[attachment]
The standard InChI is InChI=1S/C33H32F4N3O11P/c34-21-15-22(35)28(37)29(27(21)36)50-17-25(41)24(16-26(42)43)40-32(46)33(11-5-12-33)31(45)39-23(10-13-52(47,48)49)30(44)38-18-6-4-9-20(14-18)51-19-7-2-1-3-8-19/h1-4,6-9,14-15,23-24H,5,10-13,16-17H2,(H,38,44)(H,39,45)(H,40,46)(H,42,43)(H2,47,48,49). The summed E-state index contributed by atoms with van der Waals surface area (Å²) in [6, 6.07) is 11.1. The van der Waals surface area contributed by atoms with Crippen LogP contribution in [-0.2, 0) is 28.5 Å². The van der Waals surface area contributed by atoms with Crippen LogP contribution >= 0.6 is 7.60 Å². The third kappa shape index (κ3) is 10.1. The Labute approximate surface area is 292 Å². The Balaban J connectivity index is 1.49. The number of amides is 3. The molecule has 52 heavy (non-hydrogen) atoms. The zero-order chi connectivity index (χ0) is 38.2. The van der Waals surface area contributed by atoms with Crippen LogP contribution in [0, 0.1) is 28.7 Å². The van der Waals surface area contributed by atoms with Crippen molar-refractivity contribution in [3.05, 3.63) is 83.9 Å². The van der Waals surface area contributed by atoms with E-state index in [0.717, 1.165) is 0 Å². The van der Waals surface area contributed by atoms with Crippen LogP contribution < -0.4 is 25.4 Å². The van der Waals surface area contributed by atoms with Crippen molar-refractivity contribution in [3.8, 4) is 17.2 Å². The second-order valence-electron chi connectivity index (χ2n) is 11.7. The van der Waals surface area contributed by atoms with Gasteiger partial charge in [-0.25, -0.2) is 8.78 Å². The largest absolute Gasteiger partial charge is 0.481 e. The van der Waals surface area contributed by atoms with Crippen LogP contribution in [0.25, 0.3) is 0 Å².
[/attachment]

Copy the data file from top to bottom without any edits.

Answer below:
The standard InChI is InChI=1S/C33H32F4N3O11P/c34-21-15-22(35)28(37)29(27(21)36)50-17-25(41)24(16-26(42)43)40-32(46)33(11-5-12-33)31(45)39-23(10-13-52(47,48)49)30(44)38-18-6-4-9-20(14-18)51-19-7-2-1-3-8-19/h1-4,6-9,14-15,23-24H,5,10-13,16-17H2,(H,38,44)(H,39,45)(H,40,46)(H,42,43)(H2,47,48,49). The summed E-state index contributed by atoms with van der Waals surface area (Å²) in [6, 6.07) is 11.1. The van der Waals surface area contributed by atoms with Crippen LogP contribution in [-0.2, 0) is 28.5 Å². The van der Waals surface area contributed by atoms with Crippen LogP contribution >= 0.6 is 7.60 Å². The third kappa shape index (κ3) is 10.1. The Labute approximate surface area is 292 Å². The Balaban J connectivity index is 1.49. The number of amides is 3. The molecule has 52 heavy (non-hydrogen) atoms. The zero-order chi connectivity index (χ0) is 38.2. The van der Waals surface area contributed by atoms with Crippen LogP contribution in [0, 0.1) is 28.7 Å². The van der Waals surface area contributed by atoms with Crippen molar-refractivity contribution in [3.05, 3.63) is 83.9 Å². The van der Waals surface area contributed by atoms with E-state index in [0.717, 1.165) is 0 Å². The van der Waals surface area contributed by atoms with Crippen LogP contribution < -0.4 is 25.4 Å². The van der Waals surface area contributed by atoms with Crippen molar-refractivity contribution in [3.8, 4) is 17.2 Å². The second-order valence-electron chi connectivity index (χ2n) is 11.7. The van der Waals surface area contributed by atoms with Gasteiger partial charge in [-0.25, -0.2) is 8.78 Å². The largest absolute Gasteiger partial charge is 0.481 e. The van der Waals surface area contributed by atoms with Crippen LogP contribution in [0.25, 0.3) is 0 Å².